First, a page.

Monday, October 24, 2016
Saturday Challenge- Foreshadowing of Genealogy
This week's Saturday Fun Challenge from Randy Seaver:
1) When you reflect back as a child, do you now see things that you did then, that show your interest in knowing extended family and/or your future interest in genealogy?
As a young child, I was almost constantly surrounded by older people. Both relatives and those who were simply friends of my parents. Unlike many of my peers, my parents were already in their 40’s when I was born. Mom belonged to various crafting groups that consisted of women of various ages. Most were contemporaries of her or older. This environment taught me at an early age to communicate with my elders. I heard many stories about “olden times” that might be considered history. I enjoyed hearing these stories and what they had done as children as well as the general time period that they grew up in.
Through no real effort of my own, other than enjoying hearing them talk about such things, I learned a great deal about life in the early 1900s. This laid a foundation for my later interests in history and genealogy.
As I grew older and learned how to read, I developed a love of reading. I would quickly devour books and then look for more or reread the ones I had already read. What were my favorites? I had many, but there is a similarity that runs through them all. The Little House on the Prairie series by Laura Ingalls Wilder about pioneer times. Anne of Green Gables series by L. M. Montgomery and her other books, all set in Canada during the late 1800s and very early 1900s. Louisa May Alcott books written in Massachusetts shortly after the Civil War: Little Women, Little Men, Eight Cousins, Rose In Bloom... These and many others all had an historical aspect about them and I loved them. In my imagination I went back in time and lived in these stories and made up more adventures about the characters.
I had an understanding of relatives as well. Although many of them I didn’t see very often, I knew who my family was and how they were related to each other. Uncles were brothers of either my Dad or Mom. They had no sisters, but I understood that my Aunts were the wives of my Uncles and if Dad or Mom had a sister, she would have been an Aunt as well. I had an understanding of how generations worked. When talking about my mother, she was “Mommy”, but if I was referring to her to one of my nieces or nephews, it automatically became “Grandma” until at least a time when they were old enough to understand that their Grandma was my Mom. Even now, I often slip into that version despite the fact we are all adults.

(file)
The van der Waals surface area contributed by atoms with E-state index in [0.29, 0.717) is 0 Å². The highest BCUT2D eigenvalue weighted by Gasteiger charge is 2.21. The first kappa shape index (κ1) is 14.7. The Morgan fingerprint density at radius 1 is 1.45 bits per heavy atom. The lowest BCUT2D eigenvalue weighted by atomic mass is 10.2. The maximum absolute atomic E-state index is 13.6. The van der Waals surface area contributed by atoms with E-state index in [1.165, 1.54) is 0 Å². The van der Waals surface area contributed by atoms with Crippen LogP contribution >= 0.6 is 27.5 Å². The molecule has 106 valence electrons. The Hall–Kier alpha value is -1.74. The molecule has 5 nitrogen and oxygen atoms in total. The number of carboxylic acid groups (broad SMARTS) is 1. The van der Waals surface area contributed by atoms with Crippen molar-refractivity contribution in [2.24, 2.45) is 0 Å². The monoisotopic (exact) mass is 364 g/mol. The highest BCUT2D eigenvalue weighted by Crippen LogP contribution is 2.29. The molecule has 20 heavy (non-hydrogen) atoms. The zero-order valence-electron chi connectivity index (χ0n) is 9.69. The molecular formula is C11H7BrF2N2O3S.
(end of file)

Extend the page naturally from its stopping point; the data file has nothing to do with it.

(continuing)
All of this started when I was a toddler and elementary school years. So, when I was in high school and had an assignment to do a family tree, of course, my interest just grew and I quickly became fascinated with learning more and more about the family that came before me. All of those interests and tendencies were a part of the future interest in genealogy, family, and local history that I didn’t know existed until I was introduced to them as a teenager.
In fact, most things I did as a child could have a connection to genealogy. The crafts I enjoyed doing- and still do- are similar to what our ancestors did. My love of camping and travel are related as well. I learned geography and differences in regions first-hand during the travel I did as a child.
Not too long ago my husband and I were talking about how people used to cook in times past. He asked me if I could imagine cooking over an open fire. Imagine? I have grilled meat over coals, toasted marshmallows and made food with “pie irons”, a device that cooks sandwiches and pies over a campfire. I’ve even made pizzas with English muffins and such in a cast iron frying pan over a fire while camping. Not food our ancestors would have had as part of their regular diet, but similar to some of the ways they might have cooked and definitely gives me a taste some of the challenges they would have faced in getting a meal on the table.